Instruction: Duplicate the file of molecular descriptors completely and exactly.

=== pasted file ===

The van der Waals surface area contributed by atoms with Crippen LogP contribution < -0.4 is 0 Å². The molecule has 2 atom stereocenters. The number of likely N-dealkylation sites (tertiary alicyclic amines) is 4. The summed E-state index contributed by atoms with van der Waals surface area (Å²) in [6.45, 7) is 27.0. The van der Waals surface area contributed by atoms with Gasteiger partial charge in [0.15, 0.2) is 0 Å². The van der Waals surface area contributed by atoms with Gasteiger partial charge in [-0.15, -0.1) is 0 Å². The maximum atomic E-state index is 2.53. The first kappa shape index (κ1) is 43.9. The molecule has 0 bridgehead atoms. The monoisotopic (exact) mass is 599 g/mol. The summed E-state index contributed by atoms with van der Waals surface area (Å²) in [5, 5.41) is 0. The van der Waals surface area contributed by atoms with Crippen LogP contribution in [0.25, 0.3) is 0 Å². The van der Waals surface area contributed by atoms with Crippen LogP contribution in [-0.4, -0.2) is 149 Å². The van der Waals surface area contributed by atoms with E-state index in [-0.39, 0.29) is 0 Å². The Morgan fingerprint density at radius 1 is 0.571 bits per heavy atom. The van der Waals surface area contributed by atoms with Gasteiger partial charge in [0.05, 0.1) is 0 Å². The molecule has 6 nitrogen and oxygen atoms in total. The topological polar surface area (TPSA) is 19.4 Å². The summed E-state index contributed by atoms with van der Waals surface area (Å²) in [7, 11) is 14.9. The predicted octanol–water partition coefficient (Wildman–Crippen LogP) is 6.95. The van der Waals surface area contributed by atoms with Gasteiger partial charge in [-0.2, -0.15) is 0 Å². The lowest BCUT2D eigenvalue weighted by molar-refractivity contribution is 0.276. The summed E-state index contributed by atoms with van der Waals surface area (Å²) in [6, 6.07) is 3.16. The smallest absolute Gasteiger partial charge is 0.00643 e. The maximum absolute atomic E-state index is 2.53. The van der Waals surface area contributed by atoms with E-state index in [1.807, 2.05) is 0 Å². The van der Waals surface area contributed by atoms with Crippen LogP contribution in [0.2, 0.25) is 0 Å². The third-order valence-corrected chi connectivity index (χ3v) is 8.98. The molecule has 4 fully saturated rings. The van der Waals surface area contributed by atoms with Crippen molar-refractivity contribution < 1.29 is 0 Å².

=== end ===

The van der Waals surface area contributed by atoms with Crippen LogP contribution < -0.4 is 0 Å². The molecule has 2 atom stereocenters. The number of likely N-dealkylation sites (tertiary alicyclic amines) is 4. The summed E-state index contributed by atoms with van der Waals surface area (Å²) in [6.45, 7) is 27.0. The van der Waals surface area contributed by atoms with Gasteiger partial charge in [0.15, 0.2) is 0 Å². The van der Waals surface area contributed by atoms with Gasteiger partial charge in [-0.15, -0.1) is 0 Å². The maximum atomic E-state index is 2.53. The first kappa shape index (κ1) is 43.9. The molecule has 0 bridgehead atoms. The monoisotopic (exact) mass is 599 g/mol. The summed E-state index contributed by atoms with van der Waals surface area (Å²) in [5, 5.41) is 0. The van der Waals surface area contributed by atoms with Crippen LogP contribution in [0.25, 0.3) is 0 Å². The van der Waals surface area contributed by atoms with Crippen LogP contribution in [-0.4, -0.2) is 149 Å². The van der Waals surface area contributed by atoms with E-state index in [-0.39, 0.29) is 0 Å². The Morgan fingerprint density at radius 1 is 0.571 bits per heavy atom. The van der Waals surface area contributed by atoms with Gasteiger partial charge in [0.05, 0.1) is 0 Å². The molecule has 6 nitrogen and oxygen atoms in total. The topological polar surface area (TPSA) is 19.4 Å². The summed E-state index contributed by atoms with van der Waals surface area (Å²) in [7, 11) is 14.9. The predicted octanol–water partition coefficient (Wildman–Crippen LogP) is 6.95. The van der Waals surface area contributed by atoms with Gasteiger partial charge in [-0.2, -0.15) is 0 Å². The lowest BCUT2D eigenvalue weighted by molar-refractivity contribution is 0.276. The summed E-state index contributed by atoms with van der Waals surface area (Å²) in [6, 6.07) is 3.16. The smallest absolute Gasteiger partial charge is 0.00643 e. The maximum absolute atomic E-state index is 2.53. The van der Waals surface area contributed by atoms with E-state index in [1.807, 2.05) is 0 Å². The van der Waals surface area contributed by atoms with Crippen LogP contribution in [0.2, 0.25) is 0 Å². The third-order valence-corrected chi connectivity index (χ3v) is 8.98. The molecule has 4 fully saturated rings. The van der Waals surface area contributed by atoms with Crippen molar-refractivity contribution < 1.29 is 0 Å².